The Role of Children's Education for the Mental Health of Aging Migrants in Europe

Albert Sabater, Elspeth Graham

    Research output: Contribution to journalArticlepeer-review

    7 Citations (Scopus)


    In this study, using SHARE data we examined whether adult children’s education is associated with depressive symptoms (EURO-D caseness) for older immigrants and non-immigrants in Europe. After controlling for possible confounders, we found that the education of adult children has independent effects on the mental health of their parents, and that having children with upper secondary or tertiary levels of education significantly lessen the odds of immigrants experiencing depressive symptoms. Furthermore, regular contact between parents and their adult children exerts a positive influence as well as amplifying the relationship between children’s education and mental health. Taken together, the results demonstrate that, were it not for family social capital, older immigrants might experience much worse mental health outcomes.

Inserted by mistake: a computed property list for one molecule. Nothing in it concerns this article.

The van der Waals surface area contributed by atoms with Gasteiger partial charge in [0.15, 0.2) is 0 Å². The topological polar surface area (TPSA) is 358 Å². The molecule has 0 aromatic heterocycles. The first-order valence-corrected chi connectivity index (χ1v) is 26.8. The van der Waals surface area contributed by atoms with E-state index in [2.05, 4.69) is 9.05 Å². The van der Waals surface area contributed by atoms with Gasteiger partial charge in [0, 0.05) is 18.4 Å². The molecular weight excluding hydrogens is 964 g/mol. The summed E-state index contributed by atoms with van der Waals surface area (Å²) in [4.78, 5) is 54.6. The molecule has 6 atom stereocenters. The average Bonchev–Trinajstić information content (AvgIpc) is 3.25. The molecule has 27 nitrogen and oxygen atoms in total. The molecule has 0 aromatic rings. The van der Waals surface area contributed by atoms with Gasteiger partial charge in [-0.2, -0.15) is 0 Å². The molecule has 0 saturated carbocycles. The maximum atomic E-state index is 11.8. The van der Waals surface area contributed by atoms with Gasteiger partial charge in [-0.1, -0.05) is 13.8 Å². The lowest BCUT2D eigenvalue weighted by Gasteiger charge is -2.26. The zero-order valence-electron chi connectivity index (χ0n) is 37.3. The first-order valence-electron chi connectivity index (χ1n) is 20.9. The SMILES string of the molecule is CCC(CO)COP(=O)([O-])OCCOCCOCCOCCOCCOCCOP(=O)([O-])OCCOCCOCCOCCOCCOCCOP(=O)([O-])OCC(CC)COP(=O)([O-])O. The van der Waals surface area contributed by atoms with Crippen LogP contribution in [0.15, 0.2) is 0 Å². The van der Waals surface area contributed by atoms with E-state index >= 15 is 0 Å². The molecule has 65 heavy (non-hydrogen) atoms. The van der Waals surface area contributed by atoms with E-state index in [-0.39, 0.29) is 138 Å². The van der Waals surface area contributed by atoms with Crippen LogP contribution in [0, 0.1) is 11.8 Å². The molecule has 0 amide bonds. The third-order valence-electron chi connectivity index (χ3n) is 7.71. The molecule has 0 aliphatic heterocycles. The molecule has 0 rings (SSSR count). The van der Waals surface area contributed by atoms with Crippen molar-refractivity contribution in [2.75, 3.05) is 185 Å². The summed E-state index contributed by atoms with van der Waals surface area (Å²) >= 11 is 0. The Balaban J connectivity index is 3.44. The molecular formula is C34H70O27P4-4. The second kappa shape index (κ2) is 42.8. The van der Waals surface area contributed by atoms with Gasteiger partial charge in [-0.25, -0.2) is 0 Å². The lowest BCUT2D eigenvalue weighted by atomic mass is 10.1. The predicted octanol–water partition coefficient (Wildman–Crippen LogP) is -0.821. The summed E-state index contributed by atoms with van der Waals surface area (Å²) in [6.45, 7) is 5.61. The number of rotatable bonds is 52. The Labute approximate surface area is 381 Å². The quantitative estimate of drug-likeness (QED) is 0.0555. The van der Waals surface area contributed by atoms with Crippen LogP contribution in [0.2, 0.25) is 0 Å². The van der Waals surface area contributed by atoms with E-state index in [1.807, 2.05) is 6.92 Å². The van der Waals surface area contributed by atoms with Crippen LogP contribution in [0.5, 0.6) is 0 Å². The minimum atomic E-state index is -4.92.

Original languageEnglish
    Pages (from-to)81-92
    JournalGeroPsych The Journal of Gerontopsychology and Geriatric Psychiatry
    Issue number2
    Publication statusPublished - 9 Jun 2016


    • Mental health
    • Aging migrants
    • Adult children
    • Education
    • Europe


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